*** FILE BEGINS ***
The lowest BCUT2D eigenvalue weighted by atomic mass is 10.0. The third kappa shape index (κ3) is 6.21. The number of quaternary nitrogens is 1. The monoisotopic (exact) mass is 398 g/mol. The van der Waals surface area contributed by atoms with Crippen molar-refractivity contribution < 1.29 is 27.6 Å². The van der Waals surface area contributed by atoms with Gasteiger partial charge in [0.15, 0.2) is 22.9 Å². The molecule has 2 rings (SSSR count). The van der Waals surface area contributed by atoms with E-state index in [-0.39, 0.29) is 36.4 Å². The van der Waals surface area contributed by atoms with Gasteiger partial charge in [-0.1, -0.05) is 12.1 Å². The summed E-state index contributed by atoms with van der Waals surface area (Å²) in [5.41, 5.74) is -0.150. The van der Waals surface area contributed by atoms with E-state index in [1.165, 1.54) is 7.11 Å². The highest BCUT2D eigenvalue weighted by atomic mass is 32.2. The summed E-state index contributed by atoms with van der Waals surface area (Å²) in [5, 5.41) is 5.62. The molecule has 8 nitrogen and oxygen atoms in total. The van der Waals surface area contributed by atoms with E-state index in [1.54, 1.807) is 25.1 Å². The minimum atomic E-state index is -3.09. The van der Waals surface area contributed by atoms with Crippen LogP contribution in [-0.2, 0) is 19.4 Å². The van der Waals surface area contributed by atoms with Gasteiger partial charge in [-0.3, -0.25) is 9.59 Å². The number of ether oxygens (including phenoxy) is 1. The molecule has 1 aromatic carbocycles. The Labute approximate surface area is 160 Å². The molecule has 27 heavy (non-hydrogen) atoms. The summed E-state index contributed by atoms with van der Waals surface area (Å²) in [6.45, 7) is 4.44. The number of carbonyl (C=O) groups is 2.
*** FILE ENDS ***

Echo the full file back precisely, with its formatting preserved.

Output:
The lowest BCUT2D eigenvalue weighted by atomic mass is 10.0. The third kappa shape index (κ3) is 6.21. The number of quaternary nitrogens is 1. The monoisotopic (exact) mass is 398 g/mol. The van der Waals surface area contributed by atoms with Crippen molar-refractivity contribution < 1.29 is 27.6 Å². The van der Waals surface area contributed by atoms with Gasteiger partial charge in [0.15, 0.2) is 22.9 Å². The molecule has 2 rings (SSSR count). The van der Waals surface area contributed by atoms with E-state index in [-0.39, 0.29) is 36.4 Å². The van der Waals surface area contributed by atoms with Gasteiger partial charge in [-0.1, -0.05) is 12.1 Å². The summed E-state index contributed by atoms with van der Waals surface area (Å²) in [5.41, 5.74) is -0.150. The van der Waals surface area contributed by atoms with E-state index in [1.165, 1.54) is 7.11 Å². The highest BCUT2D eigenvalue weighted by atomic mass is 32.2. The summed E-state index contributed by atoms with van der Waals surface area (Å²) in [5, 5.41) is 5.62. The molecule has 8 nitrogen and oxygen atoms in total. The van der Waals surface area contributed by atoms with E-state index in [1.54, 1.807) is 25.1 Å². The minimum atomic E-state index is -3.09. The van der Waals surface area contributed by atoms with Crippen LogP contribution in [-0.2, 0) is 19.4 Å². The van der Waals surface area contributed by atoms with Gasteiger partial charge in [-0.3, -0.25) is 9.59 Å². The number of ether oxygens (including phenoxy) is 1. The molecule has 1 aromatic carbocycles. The Labute approximate surface area is 160 Å². The molecule has 27 heavy (non-hydrogen) atoms. The summed E-state index contributed by atoms with van der Waals surface area (Å²) in [6.45, 7) is 4.44. The number of carbonyl (C=O) groups is 2.